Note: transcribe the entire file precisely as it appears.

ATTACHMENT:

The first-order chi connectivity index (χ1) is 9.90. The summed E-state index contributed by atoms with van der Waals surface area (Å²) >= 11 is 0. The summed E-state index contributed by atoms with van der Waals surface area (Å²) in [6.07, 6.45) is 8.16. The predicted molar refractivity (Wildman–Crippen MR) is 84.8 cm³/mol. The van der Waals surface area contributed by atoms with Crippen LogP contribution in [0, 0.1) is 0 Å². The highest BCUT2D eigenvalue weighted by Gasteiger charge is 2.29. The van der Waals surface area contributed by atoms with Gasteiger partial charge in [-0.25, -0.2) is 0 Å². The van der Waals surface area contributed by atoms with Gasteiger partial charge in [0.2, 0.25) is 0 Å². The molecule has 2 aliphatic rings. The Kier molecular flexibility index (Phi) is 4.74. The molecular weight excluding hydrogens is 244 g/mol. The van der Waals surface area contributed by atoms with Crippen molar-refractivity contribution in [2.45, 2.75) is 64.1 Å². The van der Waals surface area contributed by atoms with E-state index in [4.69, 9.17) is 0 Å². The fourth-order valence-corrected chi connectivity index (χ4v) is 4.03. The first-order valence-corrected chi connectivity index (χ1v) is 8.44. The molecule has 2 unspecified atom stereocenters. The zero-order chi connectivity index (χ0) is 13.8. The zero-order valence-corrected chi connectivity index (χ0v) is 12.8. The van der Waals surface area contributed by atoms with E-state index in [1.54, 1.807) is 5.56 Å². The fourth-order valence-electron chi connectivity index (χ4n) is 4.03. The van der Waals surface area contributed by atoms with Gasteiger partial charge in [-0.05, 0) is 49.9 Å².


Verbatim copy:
The first-order chi connectivity index (χ1) is 9.90. The summed E-state index contributed by atoms with van der Waals surface area (Å²) >= 11 is 0. The summed E-state index contributed by atoms with van der Waals surface area (Å²) in [6.07, 6.45) is 8.16. The predicted molar refractivity (Wildman–Crippen MR) is 84.8 cm³/mol. The van der Waals surface area contributed by atoms with Crippen LogP contribution in [0, 0.1) is 0 Å². The highest BCUT2D eigenvalue weighted by Gasteiger charge is 2.29. The van der Waals surface area contributed by atoms with Gasteiger partial charge in [-0.25, -0.2) is 0 Å². The van der Waals surface area contributed by atoms with Gasteiger partial charge in [0.2, 0.25) is 0 Å². The molecule has 2 aliphatic rings. The Kier molecular flexibility index (Phi) is 4.74. The molecular weight excluding hydrogens is 244 g/mol. The van der Waals surface area contributed by atoms with Crippen molar-refractivity contribution in [2.45, 2.75) is 64.1 Å². The van der Waals surface area contributed by atoms with E-state index in [4.69, 9.17) is 0 Å². The fourth-order valence-corrected chi connectivity index (χ4v) is 4.03. The first-order valence-corrected chi connectivity index (χ1v) is 8.44. The molecule has 2 unspecified atom stereocenters. The zero-order chi connectivity index (χ0) is 13.8. The zero-order valence-corrected chi connectivity index (χ0v) is 12.8. The van der Waals surface area contributed by atoms with E-state index in [1.54, 1.807) is 5.56 Å². The fourth-order valence-electron chi connectivity index (χ4n) is 4.03. The van der Waals surface area contributed by atoms with Gasteiger partial charge in [-0.05, 0) is 49.9 Å².